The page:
COLUMBUS, Ohio — For the first time in years, university professors and K-12 teachers in Ohio have hit the picket lines in unison because of failed contract negotiations.

What You Need To Know

  • Youngstown State University and Gahanna-Jefferson Public School teachers are currently picketing

  • Streetsboro teachers and staff unions recently filed a 10-day strike notice

  • Gahanna Jefferson Education Association is the first K-12 school to strike this school year and the first in central Ohio since 2014

  • Ohio Education Association officials said part of the strike is about respect and voices being heard

On Monday, faculty from Youngstown State University went on strike for better pay, health care and faculty rights. Then about 24 hours later, teachers from Gahanna Jefferson Public Schools hit the picket lines for better hybrid learning conditions and more detailed plans that protect students and staff.

Both wanted to avoid strikes but were unable to reach agreements.

Scott DiMauro, the president of the Ohio Education Association (OEA), said the strikes are results of larger issues at hand.

“It’s a battle for respect to make sure that as educators their voices are being heard,” DMauro said. “And then we need leadership at the local level to make sure that educators are engaged in the conversation on how to best meet the needs of our students.”

With COVID-19 around, it hasn’t helped make anything better.

“School districts and colleges and universities are really facing a resource crunch,” DiMauro said. “In many cases, you know, it existed before the pandemic, ... but it's made even more acute given the revenue pressures that are coming from a downturn in the economy.”

OEA’s biggest concerns on the table, in addition to the current strikes, are local union deals in Portage County where Streetsboro teachers and support staff are at the negotiating table for many of the same reasons as those in Gahanna, including the desire for safety and equity in the classroom.

“Both voted to issue a 10-day strike notice, and so (those) two unions are continuing to struggle to get a fair contract themselves,” he said.

The hope is that they can avoid the gap in learning and the problems Gahanna students and teachers now face as they picket together.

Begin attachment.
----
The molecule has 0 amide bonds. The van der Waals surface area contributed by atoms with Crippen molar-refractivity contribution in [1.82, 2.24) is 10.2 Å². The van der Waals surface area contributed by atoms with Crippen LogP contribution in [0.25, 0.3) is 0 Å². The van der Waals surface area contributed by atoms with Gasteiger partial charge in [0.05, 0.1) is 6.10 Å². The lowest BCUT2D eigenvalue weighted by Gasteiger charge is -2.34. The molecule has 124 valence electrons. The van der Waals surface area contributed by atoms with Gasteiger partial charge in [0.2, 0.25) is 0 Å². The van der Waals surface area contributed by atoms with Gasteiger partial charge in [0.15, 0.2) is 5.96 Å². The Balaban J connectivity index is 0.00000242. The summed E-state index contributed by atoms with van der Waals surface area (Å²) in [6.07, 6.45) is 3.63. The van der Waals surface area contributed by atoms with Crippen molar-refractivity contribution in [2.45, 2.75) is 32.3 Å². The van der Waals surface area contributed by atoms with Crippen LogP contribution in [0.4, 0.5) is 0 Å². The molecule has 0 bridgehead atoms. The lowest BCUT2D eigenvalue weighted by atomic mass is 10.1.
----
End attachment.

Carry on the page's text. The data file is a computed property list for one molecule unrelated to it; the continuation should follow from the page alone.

“I really want my credits to graduate, and if I can’t do work to show for that, I don’t know what we’re going to do,” said Mikki Shaffer, a Gahanna-Lincoln High School student.

When asked how long the strike could go on for, history teacher Michael Rueger said the length of the strike comes down to what the administration is willing to do.

For now, DiMauro believes the strikes are sending a message that cannot be ignored and that teachers want their voices heard. When their voices aren't heard, it can lead to disputes and picketing as is being seen now.

While all sides in negotiations across the state are still willing to work things out, K-12 administrators in Gahanna have indicated that misinformation surrounding the hybrid learning plan is a problem.

They've also expressed disappointment that teachers have "abandoned their students during a public health crisis" and they see it as a "negative consequence that is unnecessary."

They do want to work with teachers to find the best technology platforms that will work for all students.

Those at Youngstown State are calling on faculty and staff to end the strike for the sake of students and the community who have persevered in the pandemic. They have agreed to enter into late-night negotiations to work something out.

Yet, school officials said put together plans for students to keep learning just in case they didn't reach a deal in time for classes Wednesday.